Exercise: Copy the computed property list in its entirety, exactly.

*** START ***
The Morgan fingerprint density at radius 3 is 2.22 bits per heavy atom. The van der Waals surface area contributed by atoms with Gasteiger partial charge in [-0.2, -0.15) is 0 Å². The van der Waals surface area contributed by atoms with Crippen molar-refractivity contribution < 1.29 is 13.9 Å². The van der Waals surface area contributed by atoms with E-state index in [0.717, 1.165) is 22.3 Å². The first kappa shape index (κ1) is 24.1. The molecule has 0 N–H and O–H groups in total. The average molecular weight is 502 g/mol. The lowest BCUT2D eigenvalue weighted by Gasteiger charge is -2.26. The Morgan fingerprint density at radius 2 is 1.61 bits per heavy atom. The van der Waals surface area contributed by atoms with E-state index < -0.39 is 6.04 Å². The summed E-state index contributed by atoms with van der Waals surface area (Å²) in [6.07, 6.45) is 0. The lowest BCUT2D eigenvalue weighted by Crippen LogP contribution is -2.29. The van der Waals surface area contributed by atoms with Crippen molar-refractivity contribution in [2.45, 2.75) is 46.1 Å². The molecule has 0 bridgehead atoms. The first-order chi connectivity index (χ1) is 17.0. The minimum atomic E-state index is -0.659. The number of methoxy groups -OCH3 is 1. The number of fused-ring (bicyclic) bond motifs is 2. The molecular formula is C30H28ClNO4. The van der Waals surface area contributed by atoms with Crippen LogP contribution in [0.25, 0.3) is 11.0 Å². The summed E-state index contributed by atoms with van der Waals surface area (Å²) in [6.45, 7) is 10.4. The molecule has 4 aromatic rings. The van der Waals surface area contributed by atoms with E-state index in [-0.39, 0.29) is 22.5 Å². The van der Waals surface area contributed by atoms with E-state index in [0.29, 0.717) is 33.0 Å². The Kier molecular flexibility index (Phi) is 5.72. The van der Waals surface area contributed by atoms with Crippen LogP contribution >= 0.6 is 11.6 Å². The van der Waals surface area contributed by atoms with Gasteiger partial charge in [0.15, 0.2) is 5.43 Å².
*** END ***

The Morgan fingerprint density at radius 3 is 2.22 bits per heavy atom. The van der Waals surface area contributed by atoms with Gasteiger partial charge in [-0.2, -0.15) is 0 Å². The van der Waals surface area contributed by atoms with Crippen molar-refractivity contribution < 1.29 is 13.9 Å². The van der Waals surface area contributed by atoms with E-state index in [0.717, 1.165) is 22.3 Å². The first kappa shape index (κ1) is 24.1. The molecule has 0 N–H and O–H groups in total. The average molecular weight is 502 g/mol. The lowest BCUT2D eigenvalue weighted by Gasteiger charge is -2.26. The Morgan fingerprint density at radius 2 is 1.61 bits per heavy atom. The van der Waals surface area contributed by atoms with E-state index < -0.39 is 6.04 Å². The summed E-state index contributed by atoms with van der Waals surface area (Å²) in [6.07, 6.45) is 0. The lowest BCUT2D eigenvalue weighted by Crippen LogP contribution is -2.29. The van der Waals surface area contributed by atoms with Crippen molar-refractivity contribution in [2.45, 2.75) is 46.1 Å². The molecule has 0 bridgehead atoms. The first-order chi connectivity index (χ1) is 17.0. The minimum atomic E-state index is -0.659. The number of methoxy groups -OCH3 is 1. The number of fused-ring (bicyclic) bond motifs is 2. The molecular formula is C30H28ClNO4. The van der Waals surface area contributed by atoms with Crippen LogP contribution in [0.25, 0.3) is 11.0 Å². The summed E-state index contributed by atoms with van der Waals surface area (Å²) in [6.45, 7) is 10.4. The molecule has 4 aromatic rings. The van der Waals surface area contributed by atoms with E-state index in [-0.39, 0.29) is 22.5 Å². The van der Waals surface area contributed by atoms with E-state index in [0.29, 0.717) is 33.0 Å². The Kier molecular flexibility index (Phi) is 5.72. The van der Waals surface area contributed by atoms with Crippen LogP contribution >= 0.6 is 11.6 Å². The van der Waals surface area contributed by atoms with Gasteiger partial charge in [0.15, 0.2) is 5.43 Å².